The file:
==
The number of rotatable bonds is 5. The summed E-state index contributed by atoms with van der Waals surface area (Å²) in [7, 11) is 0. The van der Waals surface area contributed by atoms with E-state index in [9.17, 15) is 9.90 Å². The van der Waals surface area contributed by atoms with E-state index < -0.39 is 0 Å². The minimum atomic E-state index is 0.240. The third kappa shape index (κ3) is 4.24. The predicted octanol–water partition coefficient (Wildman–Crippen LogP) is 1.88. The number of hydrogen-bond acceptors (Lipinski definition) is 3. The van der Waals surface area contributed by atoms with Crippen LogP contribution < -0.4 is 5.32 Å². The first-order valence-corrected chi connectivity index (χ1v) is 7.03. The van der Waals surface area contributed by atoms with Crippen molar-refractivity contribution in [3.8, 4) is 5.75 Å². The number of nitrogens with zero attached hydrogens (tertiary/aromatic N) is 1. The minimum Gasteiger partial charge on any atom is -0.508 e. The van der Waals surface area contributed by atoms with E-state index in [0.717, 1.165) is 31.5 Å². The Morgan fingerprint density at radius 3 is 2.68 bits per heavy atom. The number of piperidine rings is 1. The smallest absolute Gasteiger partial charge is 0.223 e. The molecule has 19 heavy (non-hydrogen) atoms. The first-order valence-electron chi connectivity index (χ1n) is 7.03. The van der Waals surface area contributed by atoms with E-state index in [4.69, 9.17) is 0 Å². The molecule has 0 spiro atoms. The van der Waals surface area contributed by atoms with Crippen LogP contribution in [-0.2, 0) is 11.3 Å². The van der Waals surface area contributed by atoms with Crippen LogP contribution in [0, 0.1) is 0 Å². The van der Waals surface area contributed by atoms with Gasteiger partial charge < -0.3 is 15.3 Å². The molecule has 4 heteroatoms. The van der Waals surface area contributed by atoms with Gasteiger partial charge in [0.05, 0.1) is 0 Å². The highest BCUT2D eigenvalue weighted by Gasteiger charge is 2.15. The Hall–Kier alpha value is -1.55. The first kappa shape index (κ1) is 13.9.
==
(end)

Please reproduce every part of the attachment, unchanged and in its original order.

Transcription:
The number of rotatable bonds is 5. The summed E-state index contributed by atoms with van der Waals surface area (Å²) in [7, 11) is 0. The van der Waals surface area contributed by atoms with E-state index in [9.17, 15) is 9.90 Å². The van der Waals surface area contributed by atoms with E-state index < -0.39 is 0 Å². The minimum atomic E-state index is 0.240. The third kappa shape index (κ3) is 4.24. The predicted octanol–water partition coefficient (Wildman–Crippen LogP) is 1.88. The number of hydrogen-bond acceptors (Lipinski definition) is 3. The van der Waals surface area contributed by atoms with Crippen LogP contribution < -0.4 is 5.32 Å². The first-order valence-corrected chi connectivity index (χ1v) is 7.03. The van der Waals surface area contributed by atoms with Crippen molar-refractivity contribution in [3.8, 4) is 5.75 Å². The number of nitrogens with zero attached hydrogens (tertiary/aromatic N) is 1. The minimum Gasteiger partial charge on any atom is -0.508 e. The van der Waals surface area contributed by atoms with E-state index in [0.717, 1.165) is 31.5 Å². The Morgan fingerprint density at radius 3 is 2.68 bits per heavy atom. The number of piperidine rings is 1. The smallest absolute Gasteiger partial charge is 0.223 e. The molecule has 19 heavy (non-hydrogen) atoms. The first-order valence-electron chi connectivity index (χ1n) is 7.03. The van der Waals surface area contributed by atoms with E-state index in [4.69, 9.17) is 0 Å². The molecule has 0 spiro atoms. The van der Waals surface area contributed by atoms with Crippen LogP contribution in [-0.2, 0) is 11.3 Å². The van der Waals surface area contributed by atoms with Crippen LogP contribution in [0, 0.1) is 0 Å². The van der Waals surface area contributed by atoms with Gasteiger partial charge < -0.3 is 15.3 Å². The molecule has 4 heteroatoms. The van der Waals surface area contributed by atoms with Gasteiger partial charge in [0.05, 0.1) is 0 Å². The highest BCUT2D eigenvalue weighted by Gasteiger charge is 2.15. The Hall–Kier alpha value is -1.55. The first kappa shape index (κ1) is 13.9.